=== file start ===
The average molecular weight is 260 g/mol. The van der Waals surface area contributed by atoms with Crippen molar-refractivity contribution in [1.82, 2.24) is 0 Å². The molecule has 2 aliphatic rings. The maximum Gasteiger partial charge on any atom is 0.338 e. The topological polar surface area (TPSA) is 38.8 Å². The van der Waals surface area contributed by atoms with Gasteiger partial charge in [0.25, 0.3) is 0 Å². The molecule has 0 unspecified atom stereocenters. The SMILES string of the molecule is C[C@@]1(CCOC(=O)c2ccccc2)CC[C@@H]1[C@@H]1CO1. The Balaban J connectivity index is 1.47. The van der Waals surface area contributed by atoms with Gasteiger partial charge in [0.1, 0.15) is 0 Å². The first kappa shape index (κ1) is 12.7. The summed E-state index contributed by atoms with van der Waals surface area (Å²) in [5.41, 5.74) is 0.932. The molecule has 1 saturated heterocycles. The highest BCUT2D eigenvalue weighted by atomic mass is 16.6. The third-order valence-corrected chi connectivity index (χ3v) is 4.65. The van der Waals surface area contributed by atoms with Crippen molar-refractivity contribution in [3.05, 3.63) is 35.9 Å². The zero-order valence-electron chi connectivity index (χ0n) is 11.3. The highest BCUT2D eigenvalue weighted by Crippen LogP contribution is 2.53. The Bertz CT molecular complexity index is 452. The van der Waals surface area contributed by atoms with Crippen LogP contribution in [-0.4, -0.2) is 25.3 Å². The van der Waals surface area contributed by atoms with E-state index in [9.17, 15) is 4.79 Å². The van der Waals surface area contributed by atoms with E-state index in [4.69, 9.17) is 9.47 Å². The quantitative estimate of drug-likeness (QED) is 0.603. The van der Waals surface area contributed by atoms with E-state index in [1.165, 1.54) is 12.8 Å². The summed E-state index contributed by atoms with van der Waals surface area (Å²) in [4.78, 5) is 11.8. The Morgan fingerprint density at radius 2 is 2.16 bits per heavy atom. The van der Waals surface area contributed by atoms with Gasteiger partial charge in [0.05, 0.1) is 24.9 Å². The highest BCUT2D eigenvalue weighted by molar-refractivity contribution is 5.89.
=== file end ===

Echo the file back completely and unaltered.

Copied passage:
The average molecular weight is 260 g/mol. The van der Waals surface area contributed by atoms with Crippen molar-refractivity contribution in [1.82, 2.24) is 0 Å². The molecule has 2 aliphatic rings. The maximum Gasteiger partial charge on any atom is 0.338 e. The topological polar surface area (TPSA) is 38.8 Å². The van der Waals surface area contributed by atoms with Gasteiger partial charge in [0.25, 0.3) is 0 Å². The molecule has 0 unspecified atom stereocenters. The SMILES string of the molecule is C[C@@]1(CCOC(=O)c2ccccc2)CC[C@@H]1[C@@H]1CO1. The Balaban J connectivity index is 1.47. The van der Waals surface area contributed by atoms with Gasteiger partial charge in [0.1, 0.15) is 0 Å². The first kappa shape index (κ1) is 12.7. The summed E-state index contributed by atoms with van der Waals surface area (Å²) in [5.41, 5.74) is 0.932. The molecule has 1 saturated heterocycles. The highest BCUT2D eigenvalue weighted by atomic mass is 16.6. The third-order valence-corrected chi connectivity index (χ3v) is 4.65. The van der Waals surface area contributed by atoms with Crippen molar-refractivity contribution in [3.05, 3.63) is 35.9 Å². The zero-order valence-electron chi connectivity index (χ0n) is 11.3. The highest BCUT2D eigenvalue weighted by Crippen LogP contribution is 2.53. The Bertz CT molecular complexity index is 452. The van der Waals surface area contributed by atoms with Crippen LogP contribution in [-0.4, -0.2) is 25.3 Å². The van der Waals surface area contributed by atoms with E-state index in [9.17, 15) is 4.79 Å². The van der Waals surface area contributed by atoms with E-state index in [4.69, 9.17) is 9.47 Å². The quantitative estimate of drug-likeness (QED) is 0.603. The van der Waals surface area contributed by atoms with E-state index in [1.165, 1.54) is 12.8 Å². The summed E-state index contributed by atoms with van der Waals surface area (Å²) in [4.78, 5) is 11.8. The Morgan fingerprint density at radius 2 is 2.16 bits per heavy atom. The van der Waals surface area contributed by atoms with Gasteiger partial charge in [0.05, 0.1) is 24.9 Å². The highest BCUT2D eigenvalue weighted by molar-refractivity contribution is 5.89.